This case -control study compared the concentration differences of AEA, OEA, PEA, SEA, and 2-AG in 104 women with FM and 116 healthy controls (CON). All participants OEArated their pain, anxiety, depression, and current health status. The relationships between the lipid concentrations and the clinical assessments were investigated using powerful multivariate data analysis and traditional bivariate statistics. The concentrations of OEA, PEA, SEA, and 2-AG were significantly higher in FM than in CON; significance remained for OEA and SEA after controlling for BMI and age. 2-AG correlated positively with FM duration and BMI, and to some extent negatively with pain, anxiety, depression, and health status. In FM, AEA correlated positively with depression ratings.

The elevated circulating levels of endocannabinoidome lipids suggest that these lipids play a role in the complex pathophysiology of FM and might be signs of ongoing low-grade inflammation in FM. Although the investigated lipids are significantly altered in FM their biological roles are uncertain with respect to the clinical manifestations of FM. Thus, plasma lipids alone are not good biomarkers for FM.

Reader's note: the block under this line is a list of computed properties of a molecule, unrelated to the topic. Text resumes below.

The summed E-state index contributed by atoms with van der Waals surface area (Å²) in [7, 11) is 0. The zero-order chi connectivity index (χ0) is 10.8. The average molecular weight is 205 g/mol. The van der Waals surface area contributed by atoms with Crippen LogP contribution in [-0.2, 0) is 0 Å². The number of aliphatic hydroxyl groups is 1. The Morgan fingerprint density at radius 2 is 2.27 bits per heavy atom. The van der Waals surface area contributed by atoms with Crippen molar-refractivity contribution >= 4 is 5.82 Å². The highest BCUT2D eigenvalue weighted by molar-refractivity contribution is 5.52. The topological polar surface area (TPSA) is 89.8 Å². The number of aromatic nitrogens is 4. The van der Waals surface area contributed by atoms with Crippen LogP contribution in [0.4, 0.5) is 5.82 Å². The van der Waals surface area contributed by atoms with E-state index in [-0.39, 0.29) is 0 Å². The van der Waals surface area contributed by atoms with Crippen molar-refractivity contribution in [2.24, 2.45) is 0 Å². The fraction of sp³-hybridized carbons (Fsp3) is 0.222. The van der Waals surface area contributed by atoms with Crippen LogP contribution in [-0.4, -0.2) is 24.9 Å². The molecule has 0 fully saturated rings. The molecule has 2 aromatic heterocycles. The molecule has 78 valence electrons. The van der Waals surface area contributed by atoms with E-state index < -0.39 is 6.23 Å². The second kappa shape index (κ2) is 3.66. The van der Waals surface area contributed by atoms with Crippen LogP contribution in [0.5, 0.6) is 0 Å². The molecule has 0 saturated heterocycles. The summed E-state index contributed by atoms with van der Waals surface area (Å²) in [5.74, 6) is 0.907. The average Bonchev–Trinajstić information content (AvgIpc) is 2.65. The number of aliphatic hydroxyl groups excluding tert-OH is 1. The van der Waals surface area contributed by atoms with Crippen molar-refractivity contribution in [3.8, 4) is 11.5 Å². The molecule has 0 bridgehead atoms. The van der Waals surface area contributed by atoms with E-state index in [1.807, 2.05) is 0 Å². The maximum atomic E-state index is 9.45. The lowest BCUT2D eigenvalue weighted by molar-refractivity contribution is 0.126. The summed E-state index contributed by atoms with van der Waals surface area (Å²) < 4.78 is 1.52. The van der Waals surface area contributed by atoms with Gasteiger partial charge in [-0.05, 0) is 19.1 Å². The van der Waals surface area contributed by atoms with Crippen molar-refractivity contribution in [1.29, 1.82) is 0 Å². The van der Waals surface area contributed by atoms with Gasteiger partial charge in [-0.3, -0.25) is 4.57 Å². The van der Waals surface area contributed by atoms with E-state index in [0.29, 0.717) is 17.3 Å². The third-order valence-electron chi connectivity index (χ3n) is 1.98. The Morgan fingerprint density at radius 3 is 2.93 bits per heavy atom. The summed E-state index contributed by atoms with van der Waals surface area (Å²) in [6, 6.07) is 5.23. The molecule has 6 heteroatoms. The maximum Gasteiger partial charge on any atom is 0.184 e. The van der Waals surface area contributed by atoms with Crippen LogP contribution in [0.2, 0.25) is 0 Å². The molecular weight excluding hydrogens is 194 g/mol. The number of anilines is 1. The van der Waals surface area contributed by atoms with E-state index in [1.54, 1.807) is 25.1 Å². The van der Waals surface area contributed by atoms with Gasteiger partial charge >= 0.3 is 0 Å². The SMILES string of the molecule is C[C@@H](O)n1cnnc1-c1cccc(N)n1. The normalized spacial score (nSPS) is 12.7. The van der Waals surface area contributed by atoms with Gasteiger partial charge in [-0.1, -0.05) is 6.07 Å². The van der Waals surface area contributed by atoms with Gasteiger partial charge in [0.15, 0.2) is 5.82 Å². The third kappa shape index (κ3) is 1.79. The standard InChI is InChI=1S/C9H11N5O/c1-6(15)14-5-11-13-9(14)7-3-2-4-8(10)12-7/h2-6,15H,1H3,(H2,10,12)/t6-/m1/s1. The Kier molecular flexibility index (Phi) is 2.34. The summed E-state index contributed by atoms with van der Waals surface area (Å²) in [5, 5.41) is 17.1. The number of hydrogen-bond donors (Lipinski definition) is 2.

This study reports about elevated plasma levels of endocannabinoidome lipid mediators in FM. The lipids suitability to work as biomarkers for FM in the clinic were low, however their altered levels indicate that a metabolic asymmetry is ongoing in FM, which could serve as basis during explorative FM pain management.”